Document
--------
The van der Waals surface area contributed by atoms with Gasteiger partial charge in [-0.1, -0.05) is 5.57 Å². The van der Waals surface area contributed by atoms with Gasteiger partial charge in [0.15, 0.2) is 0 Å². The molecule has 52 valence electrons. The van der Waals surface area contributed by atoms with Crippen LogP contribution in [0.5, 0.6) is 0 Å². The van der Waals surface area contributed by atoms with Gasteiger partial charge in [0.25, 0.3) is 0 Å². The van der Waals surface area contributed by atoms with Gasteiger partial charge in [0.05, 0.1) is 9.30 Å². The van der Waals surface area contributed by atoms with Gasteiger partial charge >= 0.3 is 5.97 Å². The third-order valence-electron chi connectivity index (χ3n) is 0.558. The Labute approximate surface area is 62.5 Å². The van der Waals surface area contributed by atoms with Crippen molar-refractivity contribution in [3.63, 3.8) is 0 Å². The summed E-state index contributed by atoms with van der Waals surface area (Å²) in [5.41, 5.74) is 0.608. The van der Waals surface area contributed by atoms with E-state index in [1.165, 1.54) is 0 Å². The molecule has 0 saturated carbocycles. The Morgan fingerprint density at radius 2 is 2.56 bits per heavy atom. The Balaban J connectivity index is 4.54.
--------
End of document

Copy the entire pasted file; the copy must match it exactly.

The van der Waals surface area contributed by atoms with Gasteiger partial charge in [-0.1, -0.05) is 5.57 Å². The van der Waals surface area contributed by atoms with Gasteiger partial charge in [0.15, 0.2) is 0 Å². The molecule has 52 valence electrons. The van der Waals surface area contributed by atoms with Crippen LogP contribution in [0.5, 0.6) is 0 Å². The van der Waals surface area contributed by atoms with Gasteiger partial charge in [0.25, 0.3) is 0 Å². The van der Waals surface area contributed by atoms with Gasteiger partial charge in [0.05, 0.1) is 9.30 Å². The van der Waals surface area contributed by atoms with Gasteiger partial charge >= 0.3 is 5.97 Å². The third-order valence-electron chi connectivity index (χ3n) is 0.558. The Labute approximate surface area is 62.5 Å². The van der Waals surface area contributed by atoms with Crippen molar-refractivity contribution in [3.63, 3.8) is 0 Å². The summed E-state index contributed by atoms with van der Waals surface area (Å²) in [5.41, 5.74) is 0.608. The van der Waals surface area contributed by atoms with E-state index in [1.165, 1.54) is 0 Å². The molecule has 0 saturated carbocycles. The Morgan fingerprint density at radius 2 is 2.56 bits per heavy atom. The Balaban J connectivity index is 4.54.